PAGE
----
Mac users paying more than PC users on Orbitz, study indicates

Artist's rendition of the Apple logo.

If you use one of these computers, expect to pay more on Orbitz. (Photo Credit: Public Domain/ZyMOS/Wikipedia)

Popular online travel booking website Orbitz bills itself as being a cheap way for consumers to make bargain travel plans from the comfort of home. However, Mac computer users have found that their travel plans are coming at a premium when compared with PC users. The Wall Street Journal reports that Mac users who look to book hotel stays via Orbitz are paying as much as 30 percent more per night, sometimes for very similar accommodations.

Orbitz and the Apple tax?

Reports from various sources indicate that Orbitz searches on Mac computers are beginning to direct users to different hotels than PC users, and sometimes these hotels are more expensive. Executives of Orbitz Worldwide have told the Wall Street Journal that the average Orbitz visitor of late who books a hotel reservation with a Macintosh computer is spending 30 percent more per night.

This tends to occur even on near-identical Orbitz searches. For example, with identical searches performed on the Orbitz website with both Apple and PC devices, Mac and iPad users were 40 percent more likely to be directed toward four- and five-star hotels. Some pundits have quipped that having a Mac instead of a PC is a sign of more refined tastes, and since the Mac costs more, then the consumer likely has more money to spend on a top hotel. Yet the near “bait and switch” nature of the pumped up prices for similar or the same accommodations as what PC users can access have many upset.

According to Orbitz CE Barney Harford, Orbitz is merely using data culled from millions of daily searches in order to construct “personalized recommendations.”

“We can use that information to influence which hotels we recommend to users we see searching on a Mac or an iPad versus a PC,” he wrote in a newspaper editorial.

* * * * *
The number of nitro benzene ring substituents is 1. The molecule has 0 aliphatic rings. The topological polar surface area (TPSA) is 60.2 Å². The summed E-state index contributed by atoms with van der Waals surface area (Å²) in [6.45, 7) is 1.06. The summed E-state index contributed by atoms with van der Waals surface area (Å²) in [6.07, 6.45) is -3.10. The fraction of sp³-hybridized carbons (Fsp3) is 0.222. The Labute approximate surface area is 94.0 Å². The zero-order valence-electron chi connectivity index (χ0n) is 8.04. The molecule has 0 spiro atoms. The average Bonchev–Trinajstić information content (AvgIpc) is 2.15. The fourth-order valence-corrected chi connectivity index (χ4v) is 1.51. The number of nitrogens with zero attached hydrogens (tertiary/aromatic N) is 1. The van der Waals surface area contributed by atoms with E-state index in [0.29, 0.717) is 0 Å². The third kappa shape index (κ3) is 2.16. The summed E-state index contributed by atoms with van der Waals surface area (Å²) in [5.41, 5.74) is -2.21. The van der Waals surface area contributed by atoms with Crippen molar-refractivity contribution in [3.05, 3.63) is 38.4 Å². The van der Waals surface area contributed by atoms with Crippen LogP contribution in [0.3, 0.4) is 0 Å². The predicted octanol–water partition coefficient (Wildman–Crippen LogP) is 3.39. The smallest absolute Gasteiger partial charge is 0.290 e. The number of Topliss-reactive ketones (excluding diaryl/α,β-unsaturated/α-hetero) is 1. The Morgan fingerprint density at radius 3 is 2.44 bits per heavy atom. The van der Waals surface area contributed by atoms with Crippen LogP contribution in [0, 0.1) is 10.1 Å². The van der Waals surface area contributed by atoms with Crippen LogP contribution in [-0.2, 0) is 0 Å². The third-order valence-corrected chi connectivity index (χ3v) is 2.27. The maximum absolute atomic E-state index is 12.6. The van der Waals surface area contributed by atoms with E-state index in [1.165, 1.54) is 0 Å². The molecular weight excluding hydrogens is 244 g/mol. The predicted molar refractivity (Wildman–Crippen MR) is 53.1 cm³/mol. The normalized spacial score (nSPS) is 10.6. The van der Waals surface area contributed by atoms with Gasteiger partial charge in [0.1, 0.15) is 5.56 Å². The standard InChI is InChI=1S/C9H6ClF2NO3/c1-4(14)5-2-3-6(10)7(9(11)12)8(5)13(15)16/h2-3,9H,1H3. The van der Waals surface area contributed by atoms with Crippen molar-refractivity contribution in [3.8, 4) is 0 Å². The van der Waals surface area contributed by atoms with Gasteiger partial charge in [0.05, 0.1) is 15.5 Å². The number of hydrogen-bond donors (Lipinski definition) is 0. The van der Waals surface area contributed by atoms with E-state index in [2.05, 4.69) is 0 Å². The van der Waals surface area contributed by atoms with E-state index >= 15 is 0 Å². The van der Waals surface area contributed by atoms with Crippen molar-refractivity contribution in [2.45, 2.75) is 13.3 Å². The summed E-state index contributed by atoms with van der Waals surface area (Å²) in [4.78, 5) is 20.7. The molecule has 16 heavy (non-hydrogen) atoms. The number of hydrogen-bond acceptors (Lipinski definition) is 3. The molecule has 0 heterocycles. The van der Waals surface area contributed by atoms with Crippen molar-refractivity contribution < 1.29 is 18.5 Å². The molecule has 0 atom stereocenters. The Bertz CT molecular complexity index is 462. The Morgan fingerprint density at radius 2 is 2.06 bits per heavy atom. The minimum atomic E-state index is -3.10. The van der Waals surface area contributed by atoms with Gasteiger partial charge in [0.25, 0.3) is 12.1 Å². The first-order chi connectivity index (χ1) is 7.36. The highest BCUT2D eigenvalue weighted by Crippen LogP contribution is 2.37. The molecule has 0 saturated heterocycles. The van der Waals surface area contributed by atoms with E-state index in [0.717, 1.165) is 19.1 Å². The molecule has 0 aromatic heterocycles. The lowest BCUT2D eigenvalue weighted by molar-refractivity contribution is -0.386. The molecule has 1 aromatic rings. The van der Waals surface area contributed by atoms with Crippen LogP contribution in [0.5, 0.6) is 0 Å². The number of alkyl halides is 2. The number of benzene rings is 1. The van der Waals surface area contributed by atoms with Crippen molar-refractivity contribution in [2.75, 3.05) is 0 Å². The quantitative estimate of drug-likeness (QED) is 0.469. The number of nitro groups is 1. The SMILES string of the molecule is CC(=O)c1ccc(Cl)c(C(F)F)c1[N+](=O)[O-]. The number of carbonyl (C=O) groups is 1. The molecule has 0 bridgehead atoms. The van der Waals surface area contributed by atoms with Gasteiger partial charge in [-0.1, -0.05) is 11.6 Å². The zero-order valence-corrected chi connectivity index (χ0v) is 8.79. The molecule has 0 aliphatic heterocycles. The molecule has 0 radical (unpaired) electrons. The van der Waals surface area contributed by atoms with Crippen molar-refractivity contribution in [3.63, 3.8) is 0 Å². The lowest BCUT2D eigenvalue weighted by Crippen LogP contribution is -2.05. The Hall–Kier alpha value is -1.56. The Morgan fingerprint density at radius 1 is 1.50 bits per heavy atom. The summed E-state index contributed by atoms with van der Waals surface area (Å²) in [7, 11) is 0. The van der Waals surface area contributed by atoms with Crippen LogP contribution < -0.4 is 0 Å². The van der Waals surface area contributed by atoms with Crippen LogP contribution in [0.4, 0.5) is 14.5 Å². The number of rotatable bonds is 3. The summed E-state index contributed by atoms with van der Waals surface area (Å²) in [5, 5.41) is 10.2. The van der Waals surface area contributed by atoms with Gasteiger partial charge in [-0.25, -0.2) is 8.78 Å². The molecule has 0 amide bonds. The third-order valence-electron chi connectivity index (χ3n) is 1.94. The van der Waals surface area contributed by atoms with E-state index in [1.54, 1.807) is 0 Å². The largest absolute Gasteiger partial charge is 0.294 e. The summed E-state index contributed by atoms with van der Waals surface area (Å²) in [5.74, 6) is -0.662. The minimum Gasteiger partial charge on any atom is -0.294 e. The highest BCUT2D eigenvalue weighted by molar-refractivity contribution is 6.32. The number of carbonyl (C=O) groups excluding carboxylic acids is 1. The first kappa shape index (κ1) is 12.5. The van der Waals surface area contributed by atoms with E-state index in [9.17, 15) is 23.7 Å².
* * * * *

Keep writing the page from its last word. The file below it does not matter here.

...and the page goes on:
Competition denies use of OS data

The top page of Orbitz search results are key, noted Harford, because 90 percent of all Orbitz customers book based upon the first page of results. In fact, 50 percent of customers choose one of the first five hotel choices presented. While the exact same results returned by Orbitz searches on Mac and PC aren’t priced differently, Mac users have been receiving more expensive hotel options in their top five search results.

Representatives from Expedia, Priceline and Travelocity all indicated that their travel booking websites do not use information about a customer’s operating system to suggest hotels.

An 11 percent hike

Investigation by the Wall Street Journal found that overall, Mac users have been paying 11 percent more to book hotels on Orbitz than PC users.

The predictive analysis Orbitz uses to tailor its offerings to target customer groups is not all that different than general data mining used by various websites, but in the case of Mac versus PC use on Orbitz, there is a household income variable on Mac that reportedly doesn’t exist on the other side, notes CBC News. Forrester Research data indicates that the average adult household income for Mac users is $24,000 higher than PC users.

CBS This Morning report on Orbitz scandal


CBC News

Wall Street Journal

Washington Post

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